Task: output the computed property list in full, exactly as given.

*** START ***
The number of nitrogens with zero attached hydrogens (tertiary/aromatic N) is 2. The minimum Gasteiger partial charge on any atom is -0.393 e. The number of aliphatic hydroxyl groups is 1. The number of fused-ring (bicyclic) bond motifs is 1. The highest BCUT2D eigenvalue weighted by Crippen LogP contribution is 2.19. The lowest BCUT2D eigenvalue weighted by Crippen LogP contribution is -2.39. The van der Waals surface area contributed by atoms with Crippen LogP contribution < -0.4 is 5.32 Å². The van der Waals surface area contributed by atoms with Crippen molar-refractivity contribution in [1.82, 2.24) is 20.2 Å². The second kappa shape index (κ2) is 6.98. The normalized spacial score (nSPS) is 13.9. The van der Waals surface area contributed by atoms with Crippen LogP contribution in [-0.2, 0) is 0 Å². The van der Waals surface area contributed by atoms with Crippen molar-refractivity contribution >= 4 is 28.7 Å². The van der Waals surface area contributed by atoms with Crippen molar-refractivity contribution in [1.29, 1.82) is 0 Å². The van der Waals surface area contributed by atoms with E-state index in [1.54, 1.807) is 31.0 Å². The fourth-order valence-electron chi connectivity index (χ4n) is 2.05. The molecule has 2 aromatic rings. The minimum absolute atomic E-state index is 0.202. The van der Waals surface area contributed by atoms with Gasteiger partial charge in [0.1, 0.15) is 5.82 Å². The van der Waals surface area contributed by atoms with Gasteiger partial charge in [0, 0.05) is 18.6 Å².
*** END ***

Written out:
The number of nitrogens with zero attached hydrogens (tertiary/aromatic N) is 2. The minimum Gasteiger partial charge on any atom is -0.393 e. The number of aliphatic hydroxyl groups is 1. The number of fused-ring (bicyclic) bond motifs is 1. The highest BCUT2D eigenvalue weighted by Crippen LogP contribution is 2.19. The lowest BCUT2D eigenvalue weighted by Crippen LogP contribution is -2.39. The van der Waals surface area contributed by atoms with Crippen LogP contribution < -0.4 is 5.32 Å². The van der Waals surface area contributed by atoms with Crippen molar-refractivity contribution in [1.82, 2.24) is 20.2 Å². The second kappa shape index (κ2) is 6.98. The normalized spacial score (nSPS) is 13.9. The van der Waals surface area contributed by atoms with Crippen LogP contribution in [-0.2, 0) is 0 Å². The van der Waals surface area contributed by atoms with Crippen molar-refractivity contribution >= 4 is 28.7 Å². The van der Waals surface area contributed by atoms with Crippen molar-refractivity contribution in [1.29, 1.82) is 0 Å². The van der Waals surface area contributed by atoms with E-state index in [1.54, 1.807) is 31.0 Å². The fourth-order valence-electron chi connectivity index (χ4n) is 2.05. The molecule has 2 aromatic rings. The minimum absolute atomic E-state index is 0.202. The van der Waals surface area contributed by atoms with Gasteiger partial charge in [0.1, 0.15) is 5.82 Å². The van der Waals surface area contributed by atoms with Gasteiger partial charge in [0, 0.05) is 18.6 Å².